Dvd Avins (barking_iguana) wrote,
Dvd Avins
barking_iguana

Cross-posted from Blue Jersey
Last weekend, I was scheduled to go to Alexandria, VA, to get the Sunday afternoon session of Camp Wellstone (Citizen Activist Track) that I had to leave too early for when I attended in North Carolina earlier this Spring. I thought, finally, with gas prices at $3.50 a gallon, it would probably be financially reasonable to take the train. But the cheapest round trip from Metropark was around $170. And even with expensive gas, even with wear and tear on the car, I don't see how it would cost me more than $100 to go on my own.

In the end, because I was coming down with a cold and because even $100 on a teacher's salary is a lot for two hours of training, I stayed home. I don't know the economics of Amtrak. I don't know how much we subsidize road transportation in a million hidden ways and how much less we subsidize rail, but something seems wrong. If I had a car full of four people and it was cheaper to drive, I could understand it. But by myself, in my 24 mpg Elantra, I just don't get it.

Why public transit doesn't work for my commute, though, I do at least partly understand This would also cost more than driving, even with NJTP tools, which is still wrong. But time is the major factor, and it's hard for me to see how out internal-to-NJ transit system could be made much better in that regard for my purposes.

To do without the car altogether, I'd need to walk a mile to a bus (20 minutes), take the Coach USA bus 8 miles to New Brunswick (30 minutes), take the train to Newark, (35 minutes), and take a local NJ Transit bus to the corner of Newark (20 minutes). With transitions and waiting time, that's two hours. By car, it takes just under 1. Round trip, that's two hours a day that I have for other activities and two more I listen to NPR instead of four hours on a commute that has no part long or comfortable enough to get much done.

I could save some time by driving the first mile. (and parking for free. I could save some more time by driving to the Jersey Avenue train station (and paying a lot). None of which make it good enough to give up the other things I do with my time.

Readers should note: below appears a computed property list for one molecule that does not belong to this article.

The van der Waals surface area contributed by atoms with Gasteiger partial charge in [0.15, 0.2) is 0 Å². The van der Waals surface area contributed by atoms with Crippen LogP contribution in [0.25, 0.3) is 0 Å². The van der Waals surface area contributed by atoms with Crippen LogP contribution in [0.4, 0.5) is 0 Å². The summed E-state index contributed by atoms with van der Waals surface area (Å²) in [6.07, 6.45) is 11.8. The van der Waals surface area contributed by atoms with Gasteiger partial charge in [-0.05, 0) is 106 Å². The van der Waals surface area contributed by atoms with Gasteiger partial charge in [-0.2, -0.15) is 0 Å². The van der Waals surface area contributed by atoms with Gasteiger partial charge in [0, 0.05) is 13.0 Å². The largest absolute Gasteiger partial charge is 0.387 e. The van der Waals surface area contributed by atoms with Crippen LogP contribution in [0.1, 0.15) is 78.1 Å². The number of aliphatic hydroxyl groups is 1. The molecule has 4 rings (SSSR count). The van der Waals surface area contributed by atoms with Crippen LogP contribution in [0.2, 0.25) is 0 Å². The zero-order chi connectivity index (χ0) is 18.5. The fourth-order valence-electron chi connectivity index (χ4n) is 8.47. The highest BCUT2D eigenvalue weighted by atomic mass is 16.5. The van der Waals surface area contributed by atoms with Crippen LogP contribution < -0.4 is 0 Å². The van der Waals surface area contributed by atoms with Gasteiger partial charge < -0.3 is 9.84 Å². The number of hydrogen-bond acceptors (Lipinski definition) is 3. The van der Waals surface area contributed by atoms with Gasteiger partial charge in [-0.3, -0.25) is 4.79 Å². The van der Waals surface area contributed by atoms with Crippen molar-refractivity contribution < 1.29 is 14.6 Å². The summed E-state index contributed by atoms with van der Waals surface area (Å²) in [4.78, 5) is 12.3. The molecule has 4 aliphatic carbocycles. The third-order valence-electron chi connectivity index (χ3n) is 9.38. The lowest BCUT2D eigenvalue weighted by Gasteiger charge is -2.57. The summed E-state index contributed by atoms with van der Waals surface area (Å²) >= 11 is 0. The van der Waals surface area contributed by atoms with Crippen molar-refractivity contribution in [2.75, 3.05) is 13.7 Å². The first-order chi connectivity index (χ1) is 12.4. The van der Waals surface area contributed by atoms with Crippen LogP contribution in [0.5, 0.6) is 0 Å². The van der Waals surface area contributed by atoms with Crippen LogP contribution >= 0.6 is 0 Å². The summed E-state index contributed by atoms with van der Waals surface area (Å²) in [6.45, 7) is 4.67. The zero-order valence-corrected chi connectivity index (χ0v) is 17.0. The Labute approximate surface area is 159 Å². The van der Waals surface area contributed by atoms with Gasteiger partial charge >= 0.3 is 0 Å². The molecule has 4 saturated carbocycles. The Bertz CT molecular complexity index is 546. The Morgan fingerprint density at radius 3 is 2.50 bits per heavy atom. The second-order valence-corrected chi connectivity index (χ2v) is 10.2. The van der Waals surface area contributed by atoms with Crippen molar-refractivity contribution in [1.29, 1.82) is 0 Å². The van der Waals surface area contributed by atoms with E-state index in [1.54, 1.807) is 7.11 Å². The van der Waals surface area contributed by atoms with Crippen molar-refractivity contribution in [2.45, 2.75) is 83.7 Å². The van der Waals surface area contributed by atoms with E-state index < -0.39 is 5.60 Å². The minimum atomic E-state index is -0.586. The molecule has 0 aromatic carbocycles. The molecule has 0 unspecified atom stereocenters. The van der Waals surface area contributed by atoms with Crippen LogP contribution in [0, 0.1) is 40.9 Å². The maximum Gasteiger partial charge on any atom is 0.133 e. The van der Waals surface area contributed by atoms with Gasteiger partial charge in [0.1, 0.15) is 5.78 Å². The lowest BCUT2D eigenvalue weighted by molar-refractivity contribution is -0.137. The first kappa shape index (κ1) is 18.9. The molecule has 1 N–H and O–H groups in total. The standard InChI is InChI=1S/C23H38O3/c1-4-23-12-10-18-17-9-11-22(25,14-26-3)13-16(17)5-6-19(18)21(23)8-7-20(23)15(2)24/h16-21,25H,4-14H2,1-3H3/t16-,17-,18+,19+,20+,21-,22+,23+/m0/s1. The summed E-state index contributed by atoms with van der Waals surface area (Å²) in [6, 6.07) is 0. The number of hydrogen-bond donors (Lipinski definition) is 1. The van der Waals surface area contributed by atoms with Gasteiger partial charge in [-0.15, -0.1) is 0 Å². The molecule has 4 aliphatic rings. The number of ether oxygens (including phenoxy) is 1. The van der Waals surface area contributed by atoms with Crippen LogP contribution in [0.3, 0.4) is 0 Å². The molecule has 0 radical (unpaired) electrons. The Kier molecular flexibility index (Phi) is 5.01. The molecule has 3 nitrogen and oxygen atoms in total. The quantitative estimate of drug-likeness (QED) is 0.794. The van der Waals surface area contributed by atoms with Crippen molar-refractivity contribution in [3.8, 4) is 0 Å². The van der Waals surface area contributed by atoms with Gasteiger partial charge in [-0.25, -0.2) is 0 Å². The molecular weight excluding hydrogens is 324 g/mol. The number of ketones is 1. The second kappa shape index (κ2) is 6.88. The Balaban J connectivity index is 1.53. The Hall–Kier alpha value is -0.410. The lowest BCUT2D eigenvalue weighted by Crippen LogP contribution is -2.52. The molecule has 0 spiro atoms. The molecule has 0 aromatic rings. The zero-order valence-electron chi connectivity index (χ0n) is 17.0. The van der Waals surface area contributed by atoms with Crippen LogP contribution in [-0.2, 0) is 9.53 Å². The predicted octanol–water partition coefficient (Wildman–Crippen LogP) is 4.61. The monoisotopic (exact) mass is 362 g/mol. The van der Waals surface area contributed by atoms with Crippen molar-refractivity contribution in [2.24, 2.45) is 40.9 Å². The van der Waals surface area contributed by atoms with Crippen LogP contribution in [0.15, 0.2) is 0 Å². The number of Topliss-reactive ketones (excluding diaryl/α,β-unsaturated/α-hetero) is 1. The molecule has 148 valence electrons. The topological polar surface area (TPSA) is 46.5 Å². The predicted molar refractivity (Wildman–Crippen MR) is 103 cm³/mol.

That feels like a personal failing on my part. But part of what lets me stay relatively sane while teaching in an insane environment is that I do have time for other activities. I guess in a green world, I shouldn't be living in Kendall Park (where I share the expenses on a house whose mortgage is paid off, so I cant afford to move on my current salary) and working in a remote corner of Newark.

All in all, none of this feels right. I've lived in New York a few times in my life, including once from 1997-2001. I didn't like how every square foot of elbow room costs per month what it would take to feed a family of four for a decade, or something. But I did like that getting from one place to another was much less of an issue.

(BTW, I don't know if I got as much out of Camp Wellstone as Tom Wyka did—read his interview below—but I concur it's a good program and if you get a chance, you should attend.)
As usual with my cross-posts, comments are encouraged there. BTW, I won't be automatically on the front page for another week or so, but this (not my best work, IMO) got front-paged as weekend reading. One I didn't cross-post here, but might be of interest to some, is Why Lautenberg (or Andrews) is probably safe in November, but Corzine isn't safe next year. That also got front-paged, which I didn't notice until right now.
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